Murray State moves ahead in Education dean search

Haley Russell
Assistant News Editor

After a year and a half with an interim dean and past unsuccessful interviews under the College of Education’s belt, the search to fill the position begins again.

The University has begun the hiring process for a new dean for the College of Education after Russ Wall retired and Renee Campoy took the interim position.

The hiring committee, made up of 13 faculty, staff, student and community members, decided to open the position to an external as well as internal search and posted a job description as an advertisement a few months ago.

Renae Duncan, associate provost of undergraduate studies and chair of the hiring committee, said the reason the group is larger than usual is because the College of Education reaches a wide range of different programs and people.

Duncan said the contender should have an extensive background in education, but also be a good fit for Murray State.

After the job description was posted, three candidates were chosen: Jeffery Bakken from Illinois State University, Paul Chapman from West Virginia University and David Whaley from Iowa State University.

Each were invited for an on-campus interview process that included meetings with University President Randy Dunn, Provost Bonnie Higginson, faculty and staff members of the College of Education and a community-wide forum.

Duncan said one of the most important attributes the dean of the College of Education should have is the ability to work well with the local school systems to provide programs and both groups of students with learning opportunities.

“A huge chunk of what they do in the College of Education is work with the public schools from sending student teachers out to observe and to teach to just having the relationships and offering services to the school,” she said.

Jack Rose, a past dean of the College of Education, current professor of education and faculty regent, said he believes it is necessary for the new dean to have a logical and strategic plan for the University, it’s students, fellow faculty and staff.

“I think too many times we talk about preparing our students for the future, in a higher education institution, we need to prepare the future for our students, and that’s where that vision comes in,” he said.

Bakken, professor and interim associate dean for research, graduate studies, and international education at Illinois State University, said his decision to apply for the position came from the quality of the University.

“Murray State University is recognized by some outstanding organizations and has some very high rankings,” he said. “Knowing the quality of the University is very important to me.”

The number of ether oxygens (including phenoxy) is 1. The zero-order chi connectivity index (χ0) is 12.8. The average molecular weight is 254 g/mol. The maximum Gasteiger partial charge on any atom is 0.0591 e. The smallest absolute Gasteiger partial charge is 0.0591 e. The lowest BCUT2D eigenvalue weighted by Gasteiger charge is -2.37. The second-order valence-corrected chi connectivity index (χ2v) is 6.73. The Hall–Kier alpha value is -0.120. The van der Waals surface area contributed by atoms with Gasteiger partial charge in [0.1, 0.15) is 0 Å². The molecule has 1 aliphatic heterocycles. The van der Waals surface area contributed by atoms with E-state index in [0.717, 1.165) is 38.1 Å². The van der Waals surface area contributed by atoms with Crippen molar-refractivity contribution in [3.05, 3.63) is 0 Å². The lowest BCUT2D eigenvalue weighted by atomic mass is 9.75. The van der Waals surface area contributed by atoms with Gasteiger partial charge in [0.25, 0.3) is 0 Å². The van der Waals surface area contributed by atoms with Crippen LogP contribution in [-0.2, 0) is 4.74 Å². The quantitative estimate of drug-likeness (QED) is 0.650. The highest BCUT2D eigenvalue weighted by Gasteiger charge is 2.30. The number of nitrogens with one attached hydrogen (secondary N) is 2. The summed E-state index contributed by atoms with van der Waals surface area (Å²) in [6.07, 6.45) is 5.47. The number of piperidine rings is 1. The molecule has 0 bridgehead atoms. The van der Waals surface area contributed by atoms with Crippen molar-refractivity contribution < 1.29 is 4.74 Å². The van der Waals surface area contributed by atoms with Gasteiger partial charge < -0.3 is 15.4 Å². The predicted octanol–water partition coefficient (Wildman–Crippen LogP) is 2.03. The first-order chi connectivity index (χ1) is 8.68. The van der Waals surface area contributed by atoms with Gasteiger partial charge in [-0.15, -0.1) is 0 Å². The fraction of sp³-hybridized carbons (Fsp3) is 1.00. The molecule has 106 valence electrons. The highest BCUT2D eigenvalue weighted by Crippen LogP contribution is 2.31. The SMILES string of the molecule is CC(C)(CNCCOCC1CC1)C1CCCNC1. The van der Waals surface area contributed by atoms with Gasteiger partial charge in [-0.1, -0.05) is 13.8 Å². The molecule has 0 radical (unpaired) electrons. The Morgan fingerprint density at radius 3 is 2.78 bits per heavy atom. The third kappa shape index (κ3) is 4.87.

Other reasons Bakken sought out deanship at the University was the size of the institution, the student-center approach to learning and the existing programs, centers and services the college offers, he said.

During his time on campus, Bakken said he enjoyed the meetings and interactions he held with adminstratrators, chair and community members.

“So far, I feel the interview process has been very positive,” he said. “I enjoyed my visit to campus and seeing the campus community. All of my interactions were very positive and everyone was very polite and friendly. I could tell they were really interested in finding the right person for the job.”

Obtaining the job, Bakken said, would be both a challenge and an opportunity to further his career.

The University’s reputation was also a selling point to Chapman, interim associate dean of the College of Human Resources and Education at West Virginia University, he said.

“Murray State University has a very good reputation when it comes to the preparation of school leaders,” he said. “I wanted to begin work as a dean of a reputable institution.”

Chapman said his time on campus was one filled with warm regards from administrators.

Chapman said that if he were offered the position, he would become a part of a culture of trust and respect.

“I think it would be exciting to work with like-minded folks when it comes to bringing about positive growth for the College of Education,” he said.

Whaley, associate dean of the College of Human Sciences at Iowa State University, said he applied for the dean’s position because he believes it is pertinent that the individual chosen be committed to the student success.

“I applied for the dean’s position because I believe in the dean’s role to inspire the success of others,” he said. “I am convinced that this dean will have a significant opportunity to work closely with faculty, staff and students to co-construct a vision fro the future of the College, while honoring the successes of the past and present.”

Whaley said the offer and acceptance of this job would mean not only becoming a part of the University’s community, but the state’s as well.

“This position would be a wonderful opportunity to become a citizen of the Commonwealth of Kentucky, a state I have much admired for its environmental beauty as well as its commitment to education,” he said. “Kentucky has been one of the leading education states as evidenced in its submission of its U.S. Department of Education Race to the top Round 3 funds.”

Higginson said the committee is dedicated in the process of seeking the right fit for the University’s College and that the search has gone well.

“National searches are very complex, but the search for the Dean of the College of Education has been smooth,” Higginson said.

Duncan said the University will make its selection in the coming weeks.